Denver Rustlers meet again, head to State Fair in Pueblo

Colorado Secretary of State Wayne William mingled with fellow Denver Rustlers this morning in Greenwood Village before heading to the State Fair in Pueblo. From left to right, Rep. Dominque Jackson, D-Aurora, Williams, lobbyist Peggi O’Keefe and Rep. Matt Gray, D-Broomfield. (SOS photo)

Few organizations bring folks from across the aisle together as much as the Denver Rustlers, a group of business, civic and political leaders who work to help the Colorado State Fair and the rural kids who show their animals there.

The Denver Rustlers mingled this morning in Greenwood Village before boarding three buses headed south to Pueblo.

State Sen. Kevin Priola, R-Henderson, and his 2-year-old daughter Cora, at the Denver Rustlers event. (SOS photo)

“I’m always honored to spend the day with these people and see the young 4-H’ers and their animals at the fair,” said Secretary of State Wayne Williams.

“This is a proud Colorado tradition that brings people together from across the state.”

The event began at the Tavern Tech Center with lawmakers and lobbyists, City council members and congress members and more. The Rustlers wear distinctive shirts from Rockmount Ranch, courtesy of Mizel’s firm, MDC Holdings/Richmond American Homes Foundation, and straw cowboy hats donated by the Koncilja law firm.

“Sure, people get a little nervous putting that shirt on the first time, but this is one of the great bipartisan days of the year,” said Rep. Matt Gray, D-Broomfield. “It’s great to invest in our young people, and it’s just as great to spend a day with people from all parties enjoying each other’s company with no political pressure at all.”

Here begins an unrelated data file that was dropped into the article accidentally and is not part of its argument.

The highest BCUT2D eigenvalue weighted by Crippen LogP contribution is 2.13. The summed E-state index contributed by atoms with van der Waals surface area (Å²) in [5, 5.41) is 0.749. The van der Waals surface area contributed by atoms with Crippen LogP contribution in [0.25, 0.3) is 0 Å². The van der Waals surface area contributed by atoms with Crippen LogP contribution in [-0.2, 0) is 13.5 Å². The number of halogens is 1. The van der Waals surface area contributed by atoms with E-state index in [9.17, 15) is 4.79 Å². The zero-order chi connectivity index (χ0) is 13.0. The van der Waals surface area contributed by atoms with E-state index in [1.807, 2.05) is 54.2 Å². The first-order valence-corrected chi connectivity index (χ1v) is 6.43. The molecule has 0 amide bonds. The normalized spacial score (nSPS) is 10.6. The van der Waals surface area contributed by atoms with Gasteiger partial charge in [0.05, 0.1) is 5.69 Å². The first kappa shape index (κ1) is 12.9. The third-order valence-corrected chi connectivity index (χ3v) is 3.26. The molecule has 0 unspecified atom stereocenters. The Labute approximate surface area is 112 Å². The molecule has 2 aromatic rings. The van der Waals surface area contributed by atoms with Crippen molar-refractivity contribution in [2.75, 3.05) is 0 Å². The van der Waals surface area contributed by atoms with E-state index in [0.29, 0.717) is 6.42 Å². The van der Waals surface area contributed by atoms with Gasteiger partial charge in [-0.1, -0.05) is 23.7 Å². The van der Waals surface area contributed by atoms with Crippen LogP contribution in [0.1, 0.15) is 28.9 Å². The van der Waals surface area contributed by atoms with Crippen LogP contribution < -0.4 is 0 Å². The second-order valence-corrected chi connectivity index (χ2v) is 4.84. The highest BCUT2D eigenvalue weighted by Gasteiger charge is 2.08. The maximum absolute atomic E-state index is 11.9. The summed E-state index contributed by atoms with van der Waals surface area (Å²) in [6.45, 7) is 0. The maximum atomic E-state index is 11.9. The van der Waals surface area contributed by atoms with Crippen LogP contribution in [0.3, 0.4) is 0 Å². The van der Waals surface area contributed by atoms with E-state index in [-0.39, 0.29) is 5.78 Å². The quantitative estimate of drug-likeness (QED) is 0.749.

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Secretary Williams announces the launch of new business start-up tool

Secretary of State Wayne Williams, Gov. John Hickenlooper and Lt. Gov. Donna Lynne today launched MyBizColorado, a tool designed to simplify registering a business and obtaining state licenses and registrations.

The MyBizColorado tool creates a single system for new businesses to interact with multiple state agencies responsible for new businesses, including the Secretary of State’s office. The tool works on your computer, tablet, and smartphone. It is tailored to the needs of the small business users instead of state agencies.

The lieutenant governor kicked off the press conference by expressing her excitement about MyBizColorado.

Secretary Wayne Williams shares his experience with starting a business as Tony Gagliardi, Colorado state director of the National Federation of Independent Business, Lt. Gov. Donna Lynne and Gov. John Hickenlooper look on. (SOS photo)

“In an excellent example of collaborating across government,”she said. “You’re going to hear from the secretary of state and the sovernor about delivering a product with real value for people looking to do business here.”

Colorado businesses are required to register with the Secretary of State’s office.

Williams explained how he stopped working for a large law firm to start his own business and how difficult it was because there was really no help or guidance.